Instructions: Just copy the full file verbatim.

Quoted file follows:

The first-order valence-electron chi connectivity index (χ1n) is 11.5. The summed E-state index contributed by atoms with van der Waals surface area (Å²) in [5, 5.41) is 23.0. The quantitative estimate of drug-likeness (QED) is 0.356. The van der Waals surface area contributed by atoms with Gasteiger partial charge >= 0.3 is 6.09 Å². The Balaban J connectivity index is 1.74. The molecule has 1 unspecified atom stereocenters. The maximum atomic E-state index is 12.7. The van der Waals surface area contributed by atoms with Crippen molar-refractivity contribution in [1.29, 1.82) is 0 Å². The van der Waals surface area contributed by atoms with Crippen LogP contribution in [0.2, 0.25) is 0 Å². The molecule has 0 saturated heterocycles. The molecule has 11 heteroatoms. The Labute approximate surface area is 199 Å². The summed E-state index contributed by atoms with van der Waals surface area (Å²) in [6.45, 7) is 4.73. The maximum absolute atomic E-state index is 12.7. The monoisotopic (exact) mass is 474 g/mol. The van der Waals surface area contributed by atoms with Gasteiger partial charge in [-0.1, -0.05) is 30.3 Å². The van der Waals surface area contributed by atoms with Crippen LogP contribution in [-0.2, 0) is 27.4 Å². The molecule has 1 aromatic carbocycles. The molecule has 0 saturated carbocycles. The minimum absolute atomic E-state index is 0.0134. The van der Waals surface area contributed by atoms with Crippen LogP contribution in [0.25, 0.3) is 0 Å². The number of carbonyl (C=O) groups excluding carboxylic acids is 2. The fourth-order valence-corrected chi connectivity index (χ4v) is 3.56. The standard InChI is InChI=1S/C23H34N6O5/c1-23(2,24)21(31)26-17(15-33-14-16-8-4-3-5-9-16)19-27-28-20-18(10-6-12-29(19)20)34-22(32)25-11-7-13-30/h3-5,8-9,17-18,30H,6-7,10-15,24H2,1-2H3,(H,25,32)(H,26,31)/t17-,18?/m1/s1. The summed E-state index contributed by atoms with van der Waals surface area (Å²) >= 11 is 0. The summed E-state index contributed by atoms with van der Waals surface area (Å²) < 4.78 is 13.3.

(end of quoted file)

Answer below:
The first-order valence-electron chi connectivity index (χ1n) is 11.5. The summed E-state index contributed by atoms with van der Waals surface area (Å²) in [5, 5.41) is 23.0. The quantitative estimate of drug-likeness (QED) is 0.356. The van der Waals surface area contributed by atoms with Gasteiger partial charge >= 0.3 is 6.09 Å². The Balaban J connectivity index is 1.74. The molecule has 1 unspecified atom stereocenters. The maximum atomic E-state index is 12.7. The van der Waals surface area contributed by atoms with Crippen molar-refractivity contribution in [1.29, 1.82) is 0 Å². The van der Waals surface area contributed by atoms with Crippen LogP contribution in [0.2, 0.25) is 0 Å². The molecule has 0 saturated heterocycles. The molecule has 11 heteroatoms. The Labute approximate surface area is 199 Å². The summed E-state index contributed by atoms with van der Waals surface area (Å²) in [6.45, 7) is 4.73. The maximum absolute atomic E-state index is 12.7. The monoisotopic (exact) mass is 474 g/mol. The van der Waals surface area contributed by atoms with Gasteiger partial charge in [-0.1, -0.05) is 30.3 Å². The van der Waals surface area contributed by atoms with Crippen LogP contribution in [-0.2, 0) is 27.4 Å². The molecule has 1 aromatic carbocycles. The molecule has 0 saturated carbocycles. The minimum absolute atomic E-state index is 0.0134. The van der Waals surface area contributed by atoms with Crippen LogP contribution in [0.25, 0.3) is 0 Å². The number of carbonyl (C=O) groups excluding carboxylic acids is 2. The fourth-order valence-corrected chi connectivity index (χ4v) is 3.56. The standard InChI is InChI=1S/C23H34N6O5/c1-23(2,24)21(31)26-17(15-33-14-16-8-4-3-5-9-16)19-27-28-20-18(10-6-12-29(19)20)34-22(32)25-11-7-13-30/h3-5,8-9,17-18,30H,6-7,10-15,24H2,1-2H3,(H,25,32)(H,26,31)/t17-,18?/m1/s1. The summed E-state index contributed by atoms with van der Waals surface area (Å²) >= 11 is 0. The summed E-state index contributed by atoms with van der Waals surface area (Å²) < 4.78 is 13.3.